The number of people seeking jobless benefits in the UK has fallen to a 32-year low, according to data from the Office for National Statistics.
Unemployment has been falling for several months
The number claiming jobseeker's allowance fell by 11,100 in November to 813,000, the lowest since June 1975.
Total unemployment, including those not claiming benefit, fell 15,000 to 1.64 million in the three months to October.
Average earnings increased by 4% in the year to October, down 0.1% from the previous month's rate.
Relief on inflation
Both sets of data may ease inflationary pressures.
Last week, the Bank of England cut interest rates from 5.75% to 5.5%, amid fears of the impact of the US housing crisis and global credit crunch on the UK market and economy.
The rate cut was the first since August 2005 and the lack of inflationary pressure indicated in this latest report makes it easier for the central bank to cut rates again, one analyst said.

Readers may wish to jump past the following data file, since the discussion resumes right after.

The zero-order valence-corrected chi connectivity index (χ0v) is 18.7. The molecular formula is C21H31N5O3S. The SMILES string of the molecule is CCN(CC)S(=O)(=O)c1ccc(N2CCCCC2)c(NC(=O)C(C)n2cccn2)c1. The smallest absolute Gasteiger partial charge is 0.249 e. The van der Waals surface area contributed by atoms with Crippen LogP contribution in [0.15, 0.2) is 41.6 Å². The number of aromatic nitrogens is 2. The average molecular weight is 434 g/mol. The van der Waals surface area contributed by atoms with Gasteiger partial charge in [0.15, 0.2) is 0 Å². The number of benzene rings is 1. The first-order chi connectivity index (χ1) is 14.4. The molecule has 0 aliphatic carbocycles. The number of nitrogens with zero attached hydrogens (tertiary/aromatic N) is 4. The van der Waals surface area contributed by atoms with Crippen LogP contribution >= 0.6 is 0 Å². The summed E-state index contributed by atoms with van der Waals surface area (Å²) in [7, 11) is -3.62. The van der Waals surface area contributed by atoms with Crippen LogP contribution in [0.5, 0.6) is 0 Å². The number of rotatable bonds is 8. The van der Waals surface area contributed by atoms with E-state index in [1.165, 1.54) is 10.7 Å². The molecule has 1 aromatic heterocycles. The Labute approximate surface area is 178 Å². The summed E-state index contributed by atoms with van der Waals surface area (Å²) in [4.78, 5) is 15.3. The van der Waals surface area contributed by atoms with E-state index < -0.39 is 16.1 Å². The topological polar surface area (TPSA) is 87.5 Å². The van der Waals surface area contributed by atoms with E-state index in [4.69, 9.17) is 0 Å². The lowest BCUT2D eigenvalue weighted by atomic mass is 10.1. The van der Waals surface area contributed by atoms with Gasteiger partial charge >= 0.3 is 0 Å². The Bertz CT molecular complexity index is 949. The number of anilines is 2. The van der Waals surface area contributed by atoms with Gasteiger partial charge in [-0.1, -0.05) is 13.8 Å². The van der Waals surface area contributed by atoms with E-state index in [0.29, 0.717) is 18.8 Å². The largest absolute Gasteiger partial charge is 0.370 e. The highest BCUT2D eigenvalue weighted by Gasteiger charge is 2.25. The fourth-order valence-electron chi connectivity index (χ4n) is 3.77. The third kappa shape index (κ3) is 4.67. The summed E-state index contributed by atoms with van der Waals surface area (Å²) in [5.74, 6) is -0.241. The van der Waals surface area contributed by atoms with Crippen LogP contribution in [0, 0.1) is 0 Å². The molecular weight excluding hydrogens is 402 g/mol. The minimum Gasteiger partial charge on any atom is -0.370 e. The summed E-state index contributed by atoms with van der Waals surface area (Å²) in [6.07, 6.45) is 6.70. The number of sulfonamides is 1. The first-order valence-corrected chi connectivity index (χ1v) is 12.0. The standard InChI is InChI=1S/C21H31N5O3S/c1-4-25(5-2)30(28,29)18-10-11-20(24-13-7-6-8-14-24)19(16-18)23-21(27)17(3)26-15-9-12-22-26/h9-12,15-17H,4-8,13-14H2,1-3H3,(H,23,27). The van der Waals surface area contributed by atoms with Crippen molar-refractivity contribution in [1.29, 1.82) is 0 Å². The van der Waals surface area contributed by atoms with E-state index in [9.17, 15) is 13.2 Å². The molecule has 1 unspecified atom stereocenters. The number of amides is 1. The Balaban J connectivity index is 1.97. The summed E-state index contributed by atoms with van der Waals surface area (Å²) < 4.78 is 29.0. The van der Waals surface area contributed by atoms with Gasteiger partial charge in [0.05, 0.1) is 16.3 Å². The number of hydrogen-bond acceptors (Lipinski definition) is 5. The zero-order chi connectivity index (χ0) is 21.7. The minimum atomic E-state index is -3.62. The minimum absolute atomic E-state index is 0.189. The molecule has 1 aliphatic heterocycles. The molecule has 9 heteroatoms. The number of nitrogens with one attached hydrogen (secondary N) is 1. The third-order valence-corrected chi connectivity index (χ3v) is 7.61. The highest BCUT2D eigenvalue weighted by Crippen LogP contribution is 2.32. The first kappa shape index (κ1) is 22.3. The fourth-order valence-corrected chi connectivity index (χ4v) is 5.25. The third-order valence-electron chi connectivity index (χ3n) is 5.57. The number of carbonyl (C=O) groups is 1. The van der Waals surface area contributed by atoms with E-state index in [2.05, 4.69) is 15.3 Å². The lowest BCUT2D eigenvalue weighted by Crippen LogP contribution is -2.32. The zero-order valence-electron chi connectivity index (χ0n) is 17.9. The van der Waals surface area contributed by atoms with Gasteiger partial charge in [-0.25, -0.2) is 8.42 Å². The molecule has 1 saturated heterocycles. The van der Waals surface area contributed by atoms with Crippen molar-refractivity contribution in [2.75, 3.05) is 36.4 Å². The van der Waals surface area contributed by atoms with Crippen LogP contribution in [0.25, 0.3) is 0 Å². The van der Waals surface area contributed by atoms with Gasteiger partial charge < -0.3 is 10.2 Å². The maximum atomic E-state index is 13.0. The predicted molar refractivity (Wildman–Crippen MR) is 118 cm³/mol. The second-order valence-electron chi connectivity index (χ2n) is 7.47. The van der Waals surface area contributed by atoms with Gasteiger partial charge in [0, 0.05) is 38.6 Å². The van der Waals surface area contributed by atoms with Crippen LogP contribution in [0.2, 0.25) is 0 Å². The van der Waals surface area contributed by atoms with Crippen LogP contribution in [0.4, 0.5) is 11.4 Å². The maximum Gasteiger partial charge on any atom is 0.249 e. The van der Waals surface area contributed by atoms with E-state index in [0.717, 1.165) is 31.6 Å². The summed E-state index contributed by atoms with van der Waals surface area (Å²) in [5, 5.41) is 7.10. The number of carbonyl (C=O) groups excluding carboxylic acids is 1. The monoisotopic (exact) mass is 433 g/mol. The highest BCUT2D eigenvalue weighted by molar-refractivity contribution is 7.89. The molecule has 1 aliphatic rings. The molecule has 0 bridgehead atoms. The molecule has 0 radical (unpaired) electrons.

"The UK labour market data show that the recent strength of economic growth is still supporting labour market activity, and without prompting faster pay growth," a note from Capital Economics said.
Lack of bonuses kept earnings low. Capital Economics added:"The bonus contribution should fall in the next few months as financial sector bonuses take a hit."
Other analysts voiced scepticism as to how long the good news could continue for, given the shaky global economic outlook.
"It's an encouraging combination of lower unemployment and weaker earnings growth, but I'm not sure how long it can be sustained. A weaker jobs market next year looks likely," said Deutsche Bank's George Buckley.